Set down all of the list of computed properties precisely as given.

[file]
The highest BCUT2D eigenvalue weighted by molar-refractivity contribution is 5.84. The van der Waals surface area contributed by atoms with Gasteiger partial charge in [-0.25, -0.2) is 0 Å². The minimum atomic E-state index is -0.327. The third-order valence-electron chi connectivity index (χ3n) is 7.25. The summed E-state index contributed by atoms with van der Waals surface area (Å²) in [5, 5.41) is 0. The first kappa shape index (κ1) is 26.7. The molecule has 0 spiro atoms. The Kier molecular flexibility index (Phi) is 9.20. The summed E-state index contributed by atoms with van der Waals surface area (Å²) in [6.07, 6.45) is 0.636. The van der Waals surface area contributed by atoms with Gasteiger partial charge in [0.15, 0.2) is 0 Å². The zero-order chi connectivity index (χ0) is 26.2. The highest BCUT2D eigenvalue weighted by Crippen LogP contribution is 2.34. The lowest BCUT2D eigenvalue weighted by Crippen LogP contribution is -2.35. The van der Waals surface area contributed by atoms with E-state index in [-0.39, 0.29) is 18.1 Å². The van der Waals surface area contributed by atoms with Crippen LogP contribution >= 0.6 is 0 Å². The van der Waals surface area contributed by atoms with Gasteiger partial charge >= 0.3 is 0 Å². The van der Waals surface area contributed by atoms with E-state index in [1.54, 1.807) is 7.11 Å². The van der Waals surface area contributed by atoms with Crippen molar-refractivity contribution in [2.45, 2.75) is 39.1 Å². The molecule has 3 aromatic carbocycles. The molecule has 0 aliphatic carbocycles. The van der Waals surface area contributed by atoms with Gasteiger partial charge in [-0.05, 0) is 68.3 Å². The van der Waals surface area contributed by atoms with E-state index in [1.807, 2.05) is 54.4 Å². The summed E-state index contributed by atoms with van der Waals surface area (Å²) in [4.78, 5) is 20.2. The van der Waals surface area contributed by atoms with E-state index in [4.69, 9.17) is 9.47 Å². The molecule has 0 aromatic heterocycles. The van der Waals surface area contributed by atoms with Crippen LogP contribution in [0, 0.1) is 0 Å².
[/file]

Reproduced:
The highest BCUT2D eigenvalue weighted by molar-refractivity contribution is 5.84. The van der Waals surface area contributed by atoms with Gasteiger partial charge in [-0.25, -0.2) is 0 Å². The minimum atomic E-state index is -0.327. The third-order valence-electron chi connectivity index (χ3n) is 7.25. The summed E-state index contributed by atoms with van der Waals surface area (Å²) in [5, 5.41) is 0. The first kappa shape index (κ1) is 26.7. The molecule has 0 spiro atoms. The Kier molecular flexibility index (Phi) is 9.20. The summed E-state index contributed by atoms with van der Waals surface area (Å²) in [6.07, 6.45) is 0.636. The van der Waals surface area contributed by atoms with Gasteiger partial charge in [0.15, 0.2) is 0 Å². The zero-order chi connectivity index (χ0) is 26.2. The highest BCUT2D eigenvalue weighted by Crippen LogP contribution is 2.34. The lowest BCUT2D eigenvalue weighted by Crippen LogP contribution is -2.35. The van der Waals surface area contributed by atoms with E-state index in [-0.39, 0.29) is 18.1 Å². The van der Waals surface area contributed by atoms with Crippen LogP contribution >= 0.6 is 0 Å². The van der Waals surface area contributed by atoms with Gasteiger partial charge >= 0.3 is 0 Å². The van der Waals surface area contributed by atoms with E-state index in [1.54, 1.807) is 7.11 Å². The van der Waals surface area contributed by atoms with Crippen molar-refractivity contribution in [2.45, 2.75) is 39.1 Å². The molecule has 3 aromatic carbocycles. The molecule has 0 aliphatic carbocycles. The van der Waals surface area contributed by atoms with Gasteiger partial charge in [-0.05, 0) is 68.3 Å². The van der Waals surface area contributed by atoms with E-state index in [1.807, 2.05) is 54.4 Å². The summed E-state index contributed by atoms with van der Waals surface area (Å²) in [4.78, 5) is 20.2. The van der Waals surface area contributed by atoms with E-state index in [4.69, 9.17) is 9.47 Å². The molecule has 0 aromatic heterocycles. The van der Waals surface area contributed by atoms with Crippen LogP contribution in [0, 0.1) is 0 Å².